Hebridean Way: Day 5 – St Kilda boat trip

Distance cycled 0 miles / 0 km
Cumulative distance cycled 117.1 miles / 188.5 km
Islands visited (daily total) Hirta (St Kilda)
Total islands visited 9+1 of 10
Average speed n/a mph / n/a kmph
Weather conditions Overcast

We’d heard of St Kilda before we started researching the Hebrides. The remote archipelago seems to have an almost mythical status as an isolated community which lived apart from the world for hundreds of years before the final residents departed for the mainland in 1930. St Kilda is 40 miles west of the Outer Hebrides. As we left Leverburgh at 8am, there was no wind at all but it was still a chilly and bumpy 3 hour ride in the motor cruiser to get there for our group of 12 plus 2 crew. We were on constant lookout for dolphins and whales but had seen nothing more exciting than a passing container boat and a few seabirds until we were almost in the bay where we got a tantalising glimpse of a Minke Whale’s fin.

A quick transfer by dinghy landed us on the main island, Hirta, where we were greeted by Sue, the warden for the National Trust for Scotland who own the islands. She and her two scientist colleagues live there during the summer alongside a year-round defence contractor’s crew who run the comms station up on the hill. She gave us a brief overview of the place and its history before setting us free to roam for 4 hours.

Main street on Hirta

The main street of the village consists of 16 cottages (6 of which have been re-roofed and are in use by The National Trust for Scotland) as well as older blackhouses which were latterly used as byres and stores

St Kilda is the only place in the UK to hold dual UNESCO World Heritage status for both its cultural and natural characteristics. The islands are so remote that unique sub-species of both wren and field mouse have evolved there, Andrew thinks he spotted a mouse but we didn’t make a confirmed sighting of either!

St Kildan sheep

A flock of primitive sheep survived after the evacuation of the human population and now they run wild on Hirta. They are not managed at all but scientists do round them up once a year to take measurements as they are a totally unique breed not found anywhere else

Exploring the ruined cottages on Main Street and reading the information in the small museum started to give us a sense for how hard the lives of the people who’d lived there must have been. They had small crofts and kept sheep and cows but much of their food and their rental payments came from the huge seabird colonies which populate the islands’ cliffs during the summer. Eggs and meat for themselves, feathers and oil for the rent payments.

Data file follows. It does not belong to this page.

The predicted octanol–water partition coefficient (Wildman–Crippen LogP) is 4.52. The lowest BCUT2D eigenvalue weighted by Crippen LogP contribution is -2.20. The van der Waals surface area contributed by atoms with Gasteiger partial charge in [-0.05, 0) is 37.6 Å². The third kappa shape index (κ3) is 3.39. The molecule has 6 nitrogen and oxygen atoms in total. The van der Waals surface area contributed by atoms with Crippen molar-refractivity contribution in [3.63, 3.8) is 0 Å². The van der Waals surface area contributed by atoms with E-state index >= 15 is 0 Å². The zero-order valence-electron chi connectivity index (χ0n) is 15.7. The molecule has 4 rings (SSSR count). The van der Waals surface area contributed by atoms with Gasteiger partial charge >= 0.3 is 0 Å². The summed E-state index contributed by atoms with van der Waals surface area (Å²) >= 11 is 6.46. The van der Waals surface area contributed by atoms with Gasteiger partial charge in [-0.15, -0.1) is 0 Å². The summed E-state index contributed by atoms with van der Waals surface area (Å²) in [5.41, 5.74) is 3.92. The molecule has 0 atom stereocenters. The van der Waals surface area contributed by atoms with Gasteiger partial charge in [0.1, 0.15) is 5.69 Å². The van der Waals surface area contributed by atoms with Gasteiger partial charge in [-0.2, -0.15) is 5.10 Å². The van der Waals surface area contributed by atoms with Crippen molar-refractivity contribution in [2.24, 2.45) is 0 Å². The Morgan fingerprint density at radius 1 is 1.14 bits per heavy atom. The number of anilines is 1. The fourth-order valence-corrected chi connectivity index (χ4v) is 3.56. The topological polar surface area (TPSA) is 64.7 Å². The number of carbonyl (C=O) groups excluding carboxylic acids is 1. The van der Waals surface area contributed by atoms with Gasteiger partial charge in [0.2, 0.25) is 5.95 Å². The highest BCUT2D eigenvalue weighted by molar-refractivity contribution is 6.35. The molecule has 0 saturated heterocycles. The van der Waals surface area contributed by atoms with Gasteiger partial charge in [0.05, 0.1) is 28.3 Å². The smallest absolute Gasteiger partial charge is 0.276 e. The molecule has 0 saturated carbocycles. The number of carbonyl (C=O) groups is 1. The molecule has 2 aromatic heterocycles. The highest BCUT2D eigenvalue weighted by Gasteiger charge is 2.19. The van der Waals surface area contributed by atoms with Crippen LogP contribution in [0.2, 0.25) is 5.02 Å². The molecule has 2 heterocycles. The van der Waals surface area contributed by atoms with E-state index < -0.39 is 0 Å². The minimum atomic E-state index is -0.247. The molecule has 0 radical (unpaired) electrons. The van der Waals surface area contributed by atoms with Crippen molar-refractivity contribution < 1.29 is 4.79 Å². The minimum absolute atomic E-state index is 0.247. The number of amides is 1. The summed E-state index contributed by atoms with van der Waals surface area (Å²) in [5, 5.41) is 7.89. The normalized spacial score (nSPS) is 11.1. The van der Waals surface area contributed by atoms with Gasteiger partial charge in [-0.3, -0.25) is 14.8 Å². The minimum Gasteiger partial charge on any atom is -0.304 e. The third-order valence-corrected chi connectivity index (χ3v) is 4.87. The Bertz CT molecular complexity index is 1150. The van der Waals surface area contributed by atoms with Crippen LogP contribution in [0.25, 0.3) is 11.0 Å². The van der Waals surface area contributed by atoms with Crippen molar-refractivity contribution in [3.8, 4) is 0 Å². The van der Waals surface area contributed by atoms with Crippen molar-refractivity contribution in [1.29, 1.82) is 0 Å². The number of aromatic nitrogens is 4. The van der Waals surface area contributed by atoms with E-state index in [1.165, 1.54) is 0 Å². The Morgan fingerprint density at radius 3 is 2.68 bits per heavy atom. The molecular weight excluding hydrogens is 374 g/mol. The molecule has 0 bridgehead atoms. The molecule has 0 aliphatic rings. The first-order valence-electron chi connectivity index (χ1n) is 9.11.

Cleits on the hills of Hirta

The hillsides of Hirta are covered in these small stone structures roofed with turf called cleits. The Kildans used them for storage of food and peat for the winter months

There’s a good climb up and over the main hill on Hirta and back around the other side but it would have taken almost all of our time there and we wanted to have a full exploration of the village so we contented ourselves with a hike up to the Gap, the pass between the 2 hills from where we could look down the steep cliffs on the far side and see towards the sea stacks and uninhabited islands while the fulmars circled overhead.

View from the Gap back down towards village bay

View from the Gap back down towards village bay

Once we were back on board the boat and fortified with a cuppa and cake, we set off for a tour around Boreray and the sea stacks which we’d seen from the Gap. We’d both expected this part of the trip to be a bit of an add-on, especially as early September is not the best time for seabird viewing as all of the puffins and many of the other birds have already fledged and gone back out to sea. However, there were still quite a lot of gannets in residence, and as we got closer Darren, our guide, pointed out the paths the Kildans had carved into the cliff face so that they could climb up and harvest the young birds. The thought of even climbing up the narrow ledges was enough to make us feel a bit queasy, never mind trying to do it while carrying a sack of dead birds and being dive-bombed by others, oh and with no safety harnesses either…

Sea stack with whirling gannets, St Kilda

The sea stacks and islands’ cliffs are home to the most important seabird station in NW Europe, including large colonies of gannets, fulmars and puffins. The diagonal lines up the side of the stack are the Kildans ledge trails

A fantastic day which gave us a renewed sense of awe for the natural world and humans’ ability to survive in even the harshest conditions.

Leave a Reply

Your email address will not be published. Required fields are marked *

What is 25 + 20 ?
Please leave these two fields as-is: